An article published in City AM on 2 July 2019

By Dr Maxine Room CBE

Featuring: All-Party-Parliamentary-Group for Blockchain’s momentous impact on using blockchain for good in education, research, sports, charities and NGOs.

Blockchain for good: Using Blockchain has the ability to tackle inequality.

Recently, I was in Westminster at the All-Party-Parliamentary-Group for Blockchain on education, research, sport, charities and NGOs. It reminded me of a working trip to India in 2000 as I was able to connect a lot of blockchain dots.

In India I was ‘selling’ British qualifications for a further education college and doing research on the transferability of qualifications. The relative poverty I observed was overwhelming. I visited a school, a charity, who provided hot meals everyday for 100 primary-aged children for a total cost £5 per-day. Returning home, I fundraised £150 to pay for 1 month’s meals. The money was sent however, never received or cashed as far as I know.

Listening to the panel I reflected on this and my interest in ‘Blockchain-for good’. Had I known about blockchain, how could it have been applied, to education, my research and this charity? The panel covered these various uses and challenges of blockchain concluding “It’s not a magic pill, but certainly can go a long-way to making current business and process more efficient and transparent.”

Everyday a media reference is made to equality, diversity and inclusion but progress is slow.. I’m keen to see how blockchain solutions for good can be integrated, influence and drive change for these areas particularly in these turbulent political and economic times.

However, someone whispered in my ear at a recent blockchain event ‘they are all only interested in making money.’

Making businesses capitalise on the use of blockchain more successfully and profitably by embracing an equality diversity and inclusion strategy is an attractive proposition whether linked to blockchain, crypto or not. It’s economic good sense! Doing good through the use of blockchain can give you a feel-good factor, a #metoo advantage in addition to making money!

Equality, diversity and inclusion can be seen as a minefield to be navigated carefully. However, consider who is making these kinds of judgements in organisations, who are the decision makers? Of the top 350 companies in the UK only 24 have female Chairs. Although 700 women have been appointed to Boards since the Davies Report, and some Boards have over 50% representation, some have none and the overall statistics hide the reality. Many businesses still don’t understand or recognise the value diverse teams bring. It’s easier to recruit and manage people from networks you know. Diverse teams are challenging but bring innovation.

A FinTech article by Gemma Young, of DiversiTech asked: Is there anyone out there who doesn’t think that workplace diversity is a good thing? It referred to blockchain having inbuilt democratisation transcending race, colour, religion, creed, age, gender, sexual orientation and protected characteristics. A recent One Loud Voice event focused on the need for male advocacy. Diversity data linked to gender profiles of blockchain companies and events isn’t easy to access. However, observe any blockchain event or company and do the maths! One figure is glaring, VC funding for women-led business sits at 0.5% in the UK!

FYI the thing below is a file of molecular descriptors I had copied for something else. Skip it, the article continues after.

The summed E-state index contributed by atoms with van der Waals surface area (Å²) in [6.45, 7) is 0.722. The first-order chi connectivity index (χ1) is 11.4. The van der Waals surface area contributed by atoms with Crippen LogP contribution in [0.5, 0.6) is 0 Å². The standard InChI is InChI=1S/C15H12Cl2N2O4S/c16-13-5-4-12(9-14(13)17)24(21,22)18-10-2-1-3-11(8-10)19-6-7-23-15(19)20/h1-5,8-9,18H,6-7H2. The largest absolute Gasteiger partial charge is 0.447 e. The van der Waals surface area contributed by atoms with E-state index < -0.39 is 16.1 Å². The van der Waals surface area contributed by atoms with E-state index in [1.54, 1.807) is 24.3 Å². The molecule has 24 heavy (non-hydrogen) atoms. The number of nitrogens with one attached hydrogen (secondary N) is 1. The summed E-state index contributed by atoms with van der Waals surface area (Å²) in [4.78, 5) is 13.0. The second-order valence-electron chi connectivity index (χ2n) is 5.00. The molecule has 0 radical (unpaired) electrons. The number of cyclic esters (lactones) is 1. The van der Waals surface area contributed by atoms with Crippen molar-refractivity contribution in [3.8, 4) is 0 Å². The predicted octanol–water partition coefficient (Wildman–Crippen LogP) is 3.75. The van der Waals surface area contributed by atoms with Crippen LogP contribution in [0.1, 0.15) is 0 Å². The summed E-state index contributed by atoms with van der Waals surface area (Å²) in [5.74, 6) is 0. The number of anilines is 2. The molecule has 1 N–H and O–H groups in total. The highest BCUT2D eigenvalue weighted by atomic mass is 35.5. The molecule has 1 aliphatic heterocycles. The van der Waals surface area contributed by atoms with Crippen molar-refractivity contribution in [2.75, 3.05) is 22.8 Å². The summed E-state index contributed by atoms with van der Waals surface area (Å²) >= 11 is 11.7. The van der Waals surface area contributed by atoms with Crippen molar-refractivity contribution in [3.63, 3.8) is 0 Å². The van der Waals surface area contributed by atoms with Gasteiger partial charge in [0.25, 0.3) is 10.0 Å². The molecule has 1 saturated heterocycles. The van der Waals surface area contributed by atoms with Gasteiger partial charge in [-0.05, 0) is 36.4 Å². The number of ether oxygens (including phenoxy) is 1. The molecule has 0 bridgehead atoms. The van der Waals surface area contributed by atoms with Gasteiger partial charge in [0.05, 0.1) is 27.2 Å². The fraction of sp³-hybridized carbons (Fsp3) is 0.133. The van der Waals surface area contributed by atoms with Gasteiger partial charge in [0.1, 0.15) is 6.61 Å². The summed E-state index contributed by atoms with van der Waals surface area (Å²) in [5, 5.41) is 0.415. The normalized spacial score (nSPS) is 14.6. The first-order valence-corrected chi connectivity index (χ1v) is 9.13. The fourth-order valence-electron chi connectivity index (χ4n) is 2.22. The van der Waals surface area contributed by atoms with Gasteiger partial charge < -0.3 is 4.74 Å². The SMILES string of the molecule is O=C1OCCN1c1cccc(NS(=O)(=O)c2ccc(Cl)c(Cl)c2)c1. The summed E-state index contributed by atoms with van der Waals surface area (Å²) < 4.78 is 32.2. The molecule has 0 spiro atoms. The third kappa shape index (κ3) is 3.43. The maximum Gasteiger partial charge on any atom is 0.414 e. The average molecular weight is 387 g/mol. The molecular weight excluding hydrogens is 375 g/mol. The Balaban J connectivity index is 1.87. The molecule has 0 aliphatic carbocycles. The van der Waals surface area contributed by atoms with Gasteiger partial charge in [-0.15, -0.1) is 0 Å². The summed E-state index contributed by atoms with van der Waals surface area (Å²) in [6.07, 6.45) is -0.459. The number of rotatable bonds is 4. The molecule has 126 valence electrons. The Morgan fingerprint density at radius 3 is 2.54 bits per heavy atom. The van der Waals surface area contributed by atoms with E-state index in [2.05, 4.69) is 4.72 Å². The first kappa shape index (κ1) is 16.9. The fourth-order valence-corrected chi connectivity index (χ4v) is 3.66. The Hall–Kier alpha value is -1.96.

Over the past few months I’ve been privileged to have conversations and discussions about the links between blockchain and equality that have the power to disrupt through a call to action, or two or three! Reducing social and gender gaps benefits are recognised but structural barriers still exist that mean women and girls cannot reach their full potential. Equally this can be applied to other marginalised groups across the globe. It’s not exclusive to gender.

What does the UN say? The global gender pay gap is 23%; 5% of Fortune 500 CEO’s are women; 65% of women have experienced sexual harassment in the UK and 96% of global homicides are by men.

IMF research shows that tackling workplace sexism could boost economic productivity by 35% says IMF chief Christine Lagarde.

Almost half of all female managers say their workplace is sexist and in some cases shut women out of the workplace altogether, says Young Women’s Trust.

The relative ‘newness’ of blockchain without legacies of demarcation of labour, roles and responsibilities could be a driving-force for change. Something as simple as identity could bring financial inclusion to hiring and payment for skills and contribute to reducing gender poverty associated with women globally.

The blockchain world is a continuum dominated by men because it is ‘technology’. The ability to make it gender neutral lies with a complete overhaul of “the mobilisation of knowledge, skills attitudes and values through a process of reflection, anticipation and action, in order to develop the inter related competencies needed to engage with the world’ says the OECD Learning Framework.

Blockchain is seen as possibly the most disruptive force of modern times. It can be the force of change to disrupt one of the greatest challenges of our time, inclusion and diversity.

The words of Amir Dossal, Executive Chair of the Blockchain Commission for Sustainable Development are poignant and a call to action “It is not women who need to change, it is our species and lip service is unacceptable”. What lip-service will you change today?

Dr Maxine Room CBE, CEO of All of Us in conversation with James Bowater.